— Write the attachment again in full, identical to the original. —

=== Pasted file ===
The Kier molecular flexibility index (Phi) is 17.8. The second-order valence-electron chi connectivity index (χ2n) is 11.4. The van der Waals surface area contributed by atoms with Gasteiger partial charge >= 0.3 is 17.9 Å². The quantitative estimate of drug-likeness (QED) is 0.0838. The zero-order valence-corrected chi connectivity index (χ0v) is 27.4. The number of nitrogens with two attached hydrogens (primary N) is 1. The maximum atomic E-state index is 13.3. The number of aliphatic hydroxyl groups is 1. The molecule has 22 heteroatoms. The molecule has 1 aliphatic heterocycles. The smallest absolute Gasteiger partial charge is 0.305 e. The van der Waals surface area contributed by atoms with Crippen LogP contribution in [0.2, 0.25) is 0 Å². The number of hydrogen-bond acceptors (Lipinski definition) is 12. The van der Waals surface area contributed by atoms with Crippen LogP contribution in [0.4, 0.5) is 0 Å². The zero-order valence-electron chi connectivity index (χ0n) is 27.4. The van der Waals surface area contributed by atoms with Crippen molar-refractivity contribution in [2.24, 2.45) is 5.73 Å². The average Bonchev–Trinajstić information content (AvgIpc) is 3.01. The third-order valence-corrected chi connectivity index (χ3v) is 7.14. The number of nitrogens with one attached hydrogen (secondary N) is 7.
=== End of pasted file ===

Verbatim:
The Kier molecular flexibility index (Phi) is 17.8. The second-order valence-electron chi connectivity index (χ2n) is 11.4. The van der Waals surface area contributed by atoms with Gasteiger partial charge >= 0.3 is 17.9 Å². The quantitative estimate of drug-likeness (QED) is 0.0838. The zero-order valence-corrected chi connectivity index (χ0v) is 27.4. The number of nitrogens with two attached hydrogens (primary N) is 1. The maximum atomic E-state index is 13.3. The number of aliphatic hydroxyl groups is 1. The molecule has 22 heteroatoms. The molecule has 1 aliphatic heterocycles. The smallest absolute Gasteiger partial charge is 0.305 e. The van der Waals surface area contributed by atoms with Crippen LogP contribution in [0.2, 0.25) is 0 Å². The number of hydrogen-bond acceptors (Lipinski definition) is 12. The van der Waals surface area contributed by atoms with Crippen LogP contribution in [0.4, 0.5) is 0 Å². The zero-order valence-electron chi connectivity index (χ0n) is 27.4. The van der Waals surface area contributed by atoms with Crippen molar-refractivity contribution in [2.24, 2.45) is 5.73 Å². The average Bonchev–Trinajstić information content (AvgIpc) is 3.01. The third-order valence-corrected chi connectivity index (χ3v) is 7.14. The number of nitrogens with one attached hydrogen (secondary N) is 7.